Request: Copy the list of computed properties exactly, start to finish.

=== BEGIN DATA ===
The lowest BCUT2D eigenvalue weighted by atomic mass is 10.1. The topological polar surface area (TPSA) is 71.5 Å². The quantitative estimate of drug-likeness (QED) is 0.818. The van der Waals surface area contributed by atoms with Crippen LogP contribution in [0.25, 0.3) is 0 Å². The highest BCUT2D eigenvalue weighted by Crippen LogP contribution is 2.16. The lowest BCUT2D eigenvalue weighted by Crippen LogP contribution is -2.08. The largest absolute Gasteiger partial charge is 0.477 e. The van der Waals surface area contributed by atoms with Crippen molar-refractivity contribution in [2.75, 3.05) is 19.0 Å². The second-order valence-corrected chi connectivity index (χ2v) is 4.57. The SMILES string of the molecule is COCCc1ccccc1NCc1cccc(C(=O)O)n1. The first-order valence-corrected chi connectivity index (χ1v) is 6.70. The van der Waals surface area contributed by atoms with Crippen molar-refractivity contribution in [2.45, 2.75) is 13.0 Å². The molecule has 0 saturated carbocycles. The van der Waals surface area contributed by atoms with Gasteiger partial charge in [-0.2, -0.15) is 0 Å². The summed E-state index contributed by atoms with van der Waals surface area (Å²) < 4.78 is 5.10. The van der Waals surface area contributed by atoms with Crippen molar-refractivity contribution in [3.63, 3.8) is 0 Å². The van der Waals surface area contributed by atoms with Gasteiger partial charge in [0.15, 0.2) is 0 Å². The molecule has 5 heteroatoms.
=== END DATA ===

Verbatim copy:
The lowest BCUT2D eigenvalue weighted by atomic mass is 10.1. The topological polar surface area (TPSA) is 71.5 Å². The quantitative estimate of drug-likeness (QED) is 0.818. The van der Waals surface area contributed by atoms with Crippen LogP contribution in [0.25, 0.3) is 0 Å². The highest BCUT2D eigenvalue weighted by Crippen LogP contribution is 2.16. The lowest BCUT2D eigenvalue weighted by Crippen LogP contribution is -2.08. The largest absolute Gasteiger partial charge is 0.477 e. The van der Waals surface area contributed by atoms with Crippen molar-refractivity contribution in [2.75, 3.05) is 19.0 Å². The second-order valence-corrected chi connectivity index (χ2v) is 4.57. The SMILES string of the molecule is COCCc1ccccc1NCc1cccc(C(=O)O)n1. The first-order valence-corrected chi connectivity index (χ1v) is 6.70. The van der Waals surface area contributed by atoms with Crippen molar-refractivity contribution in [2.45, 2.75) is 13.0 Å². The molecule has 0 saturated carbocycles. The van der Waals surface area contributed by atoms with Gasteiger partial charge in [-0.2, -0.15) is 0 Å². The summed E-state index contributed by atoms with van der Waals surface area (Å²) < 4.78 is 5.10. The van der Waals surface area contributed by atoms with Crippen molar-refractivity contribution in [3.63, 3.8) is 0 Å². The van der Waals surface area contributed by atoms with Gasteiger partial charge in [0.15, 0.2) is 0 Å². The molecule has 5 heteroatoms.